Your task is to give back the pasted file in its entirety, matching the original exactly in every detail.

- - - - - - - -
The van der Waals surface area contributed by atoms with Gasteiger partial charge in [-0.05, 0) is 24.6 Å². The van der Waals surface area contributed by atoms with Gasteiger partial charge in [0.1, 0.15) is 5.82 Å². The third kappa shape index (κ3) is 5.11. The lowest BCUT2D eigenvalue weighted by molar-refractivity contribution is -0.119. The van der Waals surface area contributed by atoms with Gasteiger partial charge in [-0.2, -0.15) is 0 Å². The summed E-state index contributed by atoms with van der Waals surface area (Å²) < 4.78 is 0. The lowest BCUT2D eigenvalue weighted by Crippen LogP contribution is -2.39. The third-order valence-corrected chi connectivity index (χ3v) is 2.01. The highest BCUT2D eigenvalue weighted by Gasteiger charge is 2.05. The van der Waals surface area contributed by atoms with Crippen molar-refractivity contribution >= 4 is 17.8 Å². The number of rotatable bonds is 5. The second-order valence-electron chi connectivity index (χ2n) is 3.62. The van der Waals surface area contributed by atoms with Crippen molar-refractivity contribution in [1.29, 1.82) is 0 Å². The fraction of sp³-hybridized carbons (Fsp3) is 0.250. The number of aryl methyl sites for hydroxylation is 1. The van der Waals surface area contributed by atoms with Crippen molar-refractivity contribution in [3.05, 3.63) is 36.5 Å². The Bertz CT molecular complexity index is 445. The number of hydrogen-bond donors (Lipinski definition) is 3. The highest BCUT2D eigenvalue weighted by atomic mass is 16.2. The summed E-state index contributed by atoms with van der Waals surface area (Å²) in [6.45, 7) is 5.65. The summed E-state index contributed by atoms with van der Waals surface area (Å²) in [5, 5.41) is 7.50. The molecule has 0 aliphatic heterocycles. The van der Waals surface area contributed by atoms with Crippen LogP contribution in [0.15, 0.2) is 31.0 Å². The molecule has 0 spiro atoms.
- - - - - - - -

The van der Waals surface area contributed by atoms with Gasteiger partial charge in [-0.05, 0) is 24.6 Å². The van der Waals surface area contributed by atoms with Gasteiger partial charge in [0.1, 0.15) is 5.82 Å². The third kappa shape index (κ3) is 5.11. The lowest BCUT2D eigenvalue weighted by molar-refractivity contribution is -0.119. The van der Waals surface area contributed by atoms with Gasteiger partial charge in [-0.2, -0.15) is 0 Å². The summed E-state index contributed by atoms with van der Waals surface area (Å²) < 4.78 is 0. The lowest BCUT2D eigenvalue weighted by Crippen LogP contribution is -2.39. The third-order valence-corrected chi connectivity index (χ3v) is 2.01. The highest BCUT2D eigenvalue weighted by Gasteiger charge is 2.05. The van der Waals surface area contributed by atoms with Crippen molar-refractivity contribution >= 4 is 17.8 Å². The number of rotatable bonds is 5. The second-order valence-electron chi connectivity index (χ2n) is 3.62. The van der Waals surface area contributed by atoms with Crippen molar-refractivity contribution in [1.29, 1.82) is 0 Å². The fraction of sp³-hybridized carbons (Fsp3) is 0.250. The number of aryl methyl sites for hydroxylation is 1. The van der Waals surface area contributed by atoms with Crippen molar-refractivity contribution in [3.05, 3.63) is 36.5 Å². The Bertz CT molecular complexity index is 445. The number of hydrogen-bond donors (Lipinski definition) is 3. The highest BCUT2D eigenvalue weighted by atomic mass is 16.2. The summed E-state index contributed by atoms with van der Waals surface area (Å²) in [6.45, 7) is 5.65. The summed E-state index contributed by atoms with van der Waals surface area (Å²) in [5, 5.41) is 7.50. The molecule has 0 aliphatic heterocycles. The van der Waals surface area contributed by atoms with Crippen LogP contribution in [0.15, 0.2) is 31.0 Å². The molecule has 0 spiro atoms.